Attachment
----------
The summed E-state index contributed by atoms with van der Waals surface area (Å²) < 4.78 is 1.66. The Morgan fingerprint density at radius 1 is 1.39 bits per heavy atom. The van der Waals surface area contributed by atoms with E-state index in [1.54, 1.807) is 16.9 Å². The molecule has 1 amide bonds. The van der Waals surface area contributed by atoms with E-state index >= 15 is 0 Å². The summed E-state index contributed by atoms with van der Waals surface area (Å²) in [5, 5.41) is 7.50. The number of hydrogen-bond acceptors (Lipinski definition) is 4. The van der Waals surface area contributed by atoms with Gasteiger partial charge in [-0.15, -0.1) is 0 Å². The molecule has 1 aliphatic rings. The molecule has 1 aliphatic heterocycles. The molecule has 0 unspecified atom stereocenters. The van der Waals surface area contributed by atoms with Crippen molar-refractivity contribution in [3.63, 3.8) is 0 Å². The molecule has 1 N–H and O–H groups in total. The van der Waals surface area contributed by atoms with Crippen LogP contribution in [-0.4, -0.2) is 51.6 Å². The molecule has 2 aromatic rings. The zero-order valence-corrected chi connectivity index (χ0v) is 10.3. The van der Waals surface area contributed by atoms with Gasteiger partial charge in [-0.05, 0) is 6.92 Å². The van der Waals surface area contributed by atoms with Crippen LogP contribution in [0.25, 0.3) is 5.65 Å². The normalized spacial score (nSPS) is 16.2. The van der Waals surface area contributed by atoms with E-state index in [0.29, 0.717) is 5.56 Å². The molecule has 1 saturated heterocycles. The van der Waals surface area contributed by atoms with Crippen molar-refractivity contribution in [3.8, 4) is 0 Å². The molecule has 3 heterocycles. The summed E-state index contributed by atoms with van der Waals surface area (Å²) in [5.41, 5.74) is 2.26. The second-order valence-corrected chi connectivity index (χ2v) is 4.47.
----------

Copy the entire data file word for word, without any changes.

The summed E-state index contributed by atoms with van der Waals surface area (Å²) < 4.78 is 1.66. The Morgan fingerprint density at radius 1 is 1.39 bits per heavy atom. The van der Waals surface area contributed by atoms with E-state index in [1.54, 1.807) is 16.9 Å². The molecule has 1 amide bonds. The van der Waals surface area contributed by atoms with E-state index >= 15 is 0 Å². The summed E-state index contributed by atoms with van der Waals surface area (Å²) in [5, 5.41) is 7.50. The number of hydrogen-bond acceptors (Lipinski definition) is 4. The van der Waals surface area contributed by atoms with Gasteiger partial charge in [-0.15, -0.1) is 0 Å². The molecule has 1 aliphatic rings. The molecule has 1 aliphatic heterocycles. The molecule has 0 unspecified atom stereocenters. The van der Waals surface area contributed by atoms with Crippen molar-refractivity contribution in [3.63, 3.8) is 0 Å². The molecule has 1 N–H and O–H groups in total. The van der Waals surface area contributed by atoms with Crippen LogP contribution in [-0.4, -0.2) is 51.6 Å². The molecule has 2 aromatic rings. The zero-order valence-corrected chi connectivity index (χ0v) is 10.3. The van der Waals surface area contributed by atoms with Gasteiger partial charge in [-0.05, 0) is 6.92 Å². The van der Waals surface area contributed by atoms with Crippen LogP contribution in [0.25, 0.3) is 5.65 Å². The normalized spacial score (nSPS) is 16.2. The van der Waals surface area contributed by atoms with E-state index in [0.29, 0.717) is 5.56 Å². The molecule has 1 saturated heterocycles. The van der Waals surface area contributed by atoms with Crippen molar-refractivity contribution in [3.8, 4) is 0 Å². The molecule has 3 heterocycles. The summed E-state index contributed by atoms with van der Waals surface area (Å²) in [5.41, 5.74) is 2.26. The second-order valence-corrected chi connectivity index (χ2v) is 4.47.